Advances In Comparative Physiology Biochemistry by O. Lowenstein

By O. Lowenstein

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It would be false to give the impression that all workers have found this peak, however. Schleidt (1952), using behavioral responses, and Ishii et al. (1964), re­ cording the CM response, made no mention of such a peak, despite the use of tones up to 100 kHz, and Peacock and Williams (1962) were un­ able to train rats to respond to 40 kHz. But the work of Sewell on ultra­ sound production by rats clearly indicates the adaptive significance of such a peak. She showed that cries of the young fall predominantly in the 30-75 kHz frequency range (Sewell, 1969) and that during aggressive behavior by adults many sounds of 40-50 kHz are produced (Sewell, 1969; Sales, 1972a).

This would then transmit sound to the ossicles and ultimately to the cochlea, through the processus gracilis of the malleus. The work of Dudok van Heel (1959, 1962) has also favored the view that the meatus is not exclusively involved in sound conduction to the middle ear. The directionality of hearing in Phocaena phocaena was mea­ sured by an operant conditioning method. The animal was trained to distinguish from a distance which of two underwater loudspeakers was producing a tone signal. 5 kHz and 16° at 6 kHz.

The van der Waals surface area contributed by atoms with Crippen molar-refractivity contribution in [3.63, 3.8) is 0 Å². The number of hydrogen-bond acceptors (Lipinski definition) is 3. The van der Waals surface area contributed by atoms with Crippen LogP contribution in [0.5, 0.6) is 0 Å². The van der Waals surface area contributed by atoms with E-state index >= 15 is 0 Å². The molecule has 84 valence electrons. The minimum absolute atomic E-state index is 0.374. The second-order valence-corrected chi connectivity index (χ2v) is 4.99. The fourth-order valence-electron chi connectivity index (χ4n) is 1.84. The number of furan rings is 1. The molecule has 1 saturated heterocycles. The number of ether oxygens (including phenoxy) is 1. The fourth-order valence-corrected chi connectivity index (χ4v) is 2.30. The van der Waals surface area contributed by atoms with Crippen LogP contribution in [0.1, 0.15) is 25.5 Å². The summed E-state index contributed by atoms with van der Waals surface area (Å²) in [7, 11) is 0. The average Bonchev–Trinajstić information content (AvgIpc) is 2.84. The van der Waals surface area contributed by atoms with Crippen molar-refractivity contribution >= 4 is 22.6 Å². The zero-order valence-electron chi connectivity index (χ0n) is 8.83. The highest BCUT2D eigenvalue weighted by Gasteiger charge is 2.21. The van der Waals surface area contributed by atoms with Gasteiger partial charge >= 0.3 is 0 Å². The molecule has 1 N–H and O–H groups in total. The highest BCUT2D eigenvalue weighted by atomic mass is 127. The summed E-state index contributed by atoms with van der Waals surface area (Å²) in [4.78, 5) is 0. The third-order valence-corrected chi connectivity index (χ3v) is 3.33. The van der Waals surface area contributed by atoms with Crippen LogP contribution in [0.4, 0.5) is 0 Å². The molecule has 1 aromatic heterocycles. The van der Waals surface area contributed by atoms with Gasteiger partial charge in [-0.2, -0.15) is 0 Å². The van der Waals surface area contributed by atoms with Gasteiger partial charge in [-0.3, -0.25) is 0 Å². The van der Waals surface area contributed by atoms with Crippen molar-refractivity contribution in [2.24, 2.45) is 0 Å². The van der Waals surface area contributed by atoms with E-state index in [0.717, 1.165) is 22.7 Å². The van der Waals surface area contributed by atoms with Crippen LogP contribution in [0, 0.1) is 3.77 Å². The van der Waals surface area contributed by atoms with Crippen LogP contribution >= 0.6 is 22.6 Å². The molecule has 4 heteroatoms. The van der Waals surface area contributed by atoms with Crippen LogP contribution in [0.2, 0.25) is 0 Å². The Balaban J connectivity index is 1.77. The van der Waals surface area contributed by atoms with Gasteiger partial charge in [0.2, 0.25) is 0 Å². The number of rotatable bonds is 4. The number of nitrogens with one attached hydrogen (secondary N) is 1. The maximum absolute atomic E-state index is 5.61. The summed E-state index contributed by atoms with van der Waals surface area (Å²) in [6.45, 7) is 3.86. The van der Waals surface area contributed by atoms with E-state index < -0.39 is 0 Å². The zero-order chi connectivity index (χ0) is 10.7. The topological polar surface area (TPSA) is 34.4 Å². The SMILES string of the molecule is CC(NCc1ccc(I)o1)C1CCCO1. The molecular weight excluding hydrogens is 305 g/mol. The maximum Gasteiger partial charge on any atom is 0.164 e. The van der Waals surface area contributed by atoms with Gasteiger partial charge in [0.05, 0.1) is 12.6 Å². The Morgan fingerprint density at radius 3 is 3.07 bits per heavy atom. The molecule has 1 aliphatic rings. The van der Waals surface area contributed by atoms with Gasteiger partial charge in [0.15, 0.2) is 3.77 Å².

Gould and Morgan (1941) trained rats to avoid an electric shock in response to pure tone stimulation, and found that sensitivity increased up to 20 kHz. Their equipment was inadequate to give accurate readings much above this frequency, but they found some evidence that rats heard well at 40 kHz. In 1942, they further suggested that rats may hear 40 kHz better than other frequencies. This indication of high-frequency sen­ sitivity was eventually corroborated by Crowley et al. (1965) who inves­ tigated the CM response from the round window of rats.

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